The Pakistani Frontier Corps has been heavily infiltrated and influenced by Taliban militants, according to classified US documents appeared in a daily in London on Sunday.
There are "box loads" of reports of the troops joining militants in attacks on coalition forces, the classified US 'after-action' reports, compiled following clashes on Pakistan-Afghan border, said.
"The United States and NATO have substantial information on this problem. It's taking place at a variety of places along the border with the Frontier Corps giving direct and indirect assistance," the report in The Observer quoted an unnamed American official as saying.
"I'm not saying it is everyone. There are some parts that have been quite helpful. But if you have seen the after-action reports of their involvement in attacks along the Afghan border you would appreciate the problem."
The US documents reportedly describe the direct involvement of Frontier Corps troops in attacks on the Afghan National Army and coalition forces, and also about detailed attacks launched so close to Frontier Corps outposts that Pakistani co-operation with the Taliban is assumed.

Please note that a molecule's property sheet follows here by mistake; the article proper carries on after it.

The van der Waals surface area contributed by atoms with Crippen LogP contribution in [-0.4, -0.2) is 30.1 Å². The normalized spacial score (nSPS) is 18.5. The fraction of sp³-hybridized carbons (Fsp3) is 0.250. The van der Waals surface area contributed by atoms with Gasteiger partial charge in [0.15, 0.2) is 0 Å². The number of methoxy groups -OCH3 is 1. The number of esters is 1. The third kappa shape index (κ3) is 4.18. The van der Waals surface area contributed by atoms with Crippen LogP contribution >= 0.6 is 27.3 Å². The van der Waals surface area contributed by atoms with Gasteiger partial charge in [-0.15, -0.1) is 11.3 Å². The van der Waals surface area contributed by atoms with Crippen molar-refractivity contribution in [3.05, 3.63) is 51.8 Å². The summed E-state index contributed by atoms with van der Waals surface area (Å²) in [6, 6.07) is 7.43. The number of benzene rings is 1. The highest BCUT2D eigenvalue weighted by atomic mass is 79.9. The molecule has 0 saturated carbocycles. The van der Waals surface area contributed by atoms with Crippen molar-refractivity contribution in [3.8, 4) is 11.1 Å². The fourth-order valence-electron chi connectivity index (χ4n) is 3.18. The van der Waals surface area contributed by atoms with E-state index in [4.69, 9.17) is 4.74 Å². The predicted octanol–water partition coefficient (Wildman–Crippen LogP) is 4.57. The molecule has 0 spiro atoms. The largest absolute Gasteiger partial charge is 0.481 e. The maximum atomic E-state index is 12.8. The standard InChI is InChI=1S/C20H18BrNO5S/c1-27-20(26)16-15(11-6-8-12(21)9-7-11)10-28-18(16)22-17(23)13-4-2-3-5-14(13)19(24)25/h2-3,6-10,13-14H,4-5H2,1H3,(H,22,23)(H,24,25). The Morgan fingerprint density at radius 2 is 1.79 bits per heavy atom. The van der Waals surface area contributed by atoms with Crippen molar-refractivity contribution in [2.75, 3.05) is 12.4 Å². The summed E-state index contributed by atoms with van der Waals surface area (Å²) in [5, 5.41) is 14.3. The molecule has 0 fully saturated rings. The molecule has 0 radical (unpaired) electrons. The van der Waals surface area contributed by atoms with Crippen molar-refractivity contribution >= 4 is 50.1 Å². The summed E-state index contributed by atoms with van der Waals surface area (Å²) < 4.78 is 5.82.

The report quoted an unnamed source as saying: "The reality on the ground is that there are units so opposed to what the coalition is doing and so friendly to the other side that when the opportunity comes up they will fire on Afghan and coalition troops. And this is not random. It can be exceptionally well co-ordinated."
It quoted another unnamed source who had seen the documents as describing an attack last year where two Frontier Corps outposts appeared to have been directly involved in firing on Afghan forces before a militant attack.
The report said that Frontier Corps personnel had in the past been implicated in the past in murdering US and Afghan officers.
As the most high-profile case, it cited the example of Frontier Corps member killing Major Larry J Bauguess during a border mediation meeting.
James Appathurai, a NATO spokesman, said: "The real concern is that extremists in Pakistan are getting safe havens to rest, recuperate and retool in Pakistan and come across the border. The concerns have been conveyed to the Pakistan authorities."